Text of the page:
So the fact that "many people would be willing to have a small risk of being worse off for a large chance at a place in a society which was much better off than a more equalized society" may show a flaw in Rawls. Or it may just show a persistent flaw in human perceptual capacities.

I share Sebastian's view on the second principle. Note that Rawls is not just saying that there should be a floor - he's saying that the most important thing is that the floor be as high as possible (assuming that the first principle is already taken care of, that is). I don't know of any society, or any liberal political party or organization, that actually acts as if that was the priority.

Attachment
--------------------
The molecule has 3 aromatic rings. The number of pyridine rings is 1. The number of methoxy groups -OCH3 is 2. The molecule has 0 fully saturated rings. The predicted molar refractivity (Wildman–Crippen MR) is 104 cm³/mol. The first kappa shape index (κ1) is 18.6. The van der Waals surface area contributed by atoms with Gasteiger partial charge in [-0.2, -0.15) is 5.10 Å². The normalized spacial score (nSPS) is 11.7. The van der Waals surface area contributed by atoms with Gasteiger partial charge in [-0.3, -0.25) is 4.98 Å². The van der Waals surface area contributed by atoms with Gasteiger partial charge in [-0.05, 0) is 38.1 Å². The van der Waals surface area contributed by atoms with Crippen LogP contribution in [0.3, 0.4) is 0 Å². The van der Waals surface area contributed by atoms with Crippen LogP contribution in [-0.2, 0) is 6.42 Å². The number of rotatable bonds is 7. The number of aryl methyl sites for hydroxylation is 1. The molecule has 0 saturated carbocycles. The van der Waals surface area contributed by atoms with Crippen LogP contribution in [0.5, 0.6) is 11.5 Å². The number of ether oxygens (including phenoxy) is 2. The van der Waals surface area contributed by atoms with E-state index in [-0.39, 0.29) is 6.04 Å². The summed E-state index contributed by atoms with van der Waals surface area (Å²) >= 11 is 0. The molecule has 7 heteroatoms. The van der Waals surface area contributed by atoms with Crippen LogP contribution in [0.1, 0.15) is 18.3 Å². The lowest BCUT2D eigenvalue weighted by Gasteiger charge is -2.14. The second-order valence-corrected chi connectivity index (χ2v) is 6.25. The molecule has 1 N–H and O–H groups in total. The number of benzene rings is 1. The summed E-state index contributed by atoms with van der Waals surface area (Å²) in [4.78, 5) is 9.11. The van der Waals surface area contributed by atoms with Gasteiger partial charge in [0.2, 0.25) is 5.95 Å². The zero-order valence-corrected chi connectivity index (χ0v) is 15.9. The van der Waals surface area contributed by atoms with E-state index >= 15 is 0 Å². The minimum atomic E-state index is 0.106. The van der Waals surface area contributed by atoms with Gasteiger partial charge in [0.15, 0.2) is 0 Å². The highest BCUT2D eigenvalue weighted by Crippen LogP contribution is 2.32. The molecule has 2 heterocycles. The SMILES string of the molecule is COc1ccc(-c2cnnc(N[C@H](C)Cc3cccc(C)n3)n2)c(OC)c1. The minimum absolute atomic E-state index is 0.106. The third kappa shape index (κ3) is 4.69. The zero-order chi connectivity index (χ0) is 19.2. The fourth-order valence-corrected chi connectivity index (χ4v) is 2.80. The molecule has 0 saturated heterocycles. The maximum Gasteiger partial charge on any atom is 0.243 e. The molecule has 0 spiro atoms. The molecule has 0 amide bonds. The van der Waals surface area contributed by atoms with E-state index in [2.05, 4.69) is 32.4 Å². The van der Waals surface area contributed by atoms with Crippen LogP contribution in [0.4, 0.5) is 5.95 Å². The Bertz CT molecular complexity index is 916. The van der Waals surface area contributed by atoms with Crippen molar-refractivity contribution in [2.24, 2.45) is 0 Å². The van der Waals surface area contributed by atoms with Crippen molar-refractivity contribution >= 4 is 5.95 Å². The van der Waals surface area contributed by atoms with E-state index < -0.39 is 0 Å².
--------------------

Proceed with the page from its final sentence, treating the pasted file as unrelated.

Obviously, it's better if the floor is higher, but it's also better if a smaller portion of the society is at the floor, and it's better if the people who are not at the floor are doing better. I don't think that any of these three considerations should have absolute priority over the other two, and I think that most everyone at least acts as if they agree.

"I think with a basic level well above subsistence, people are willing to risk a small or medium chance of slightly worse outcomes for a medium to high chance of much better outcomes."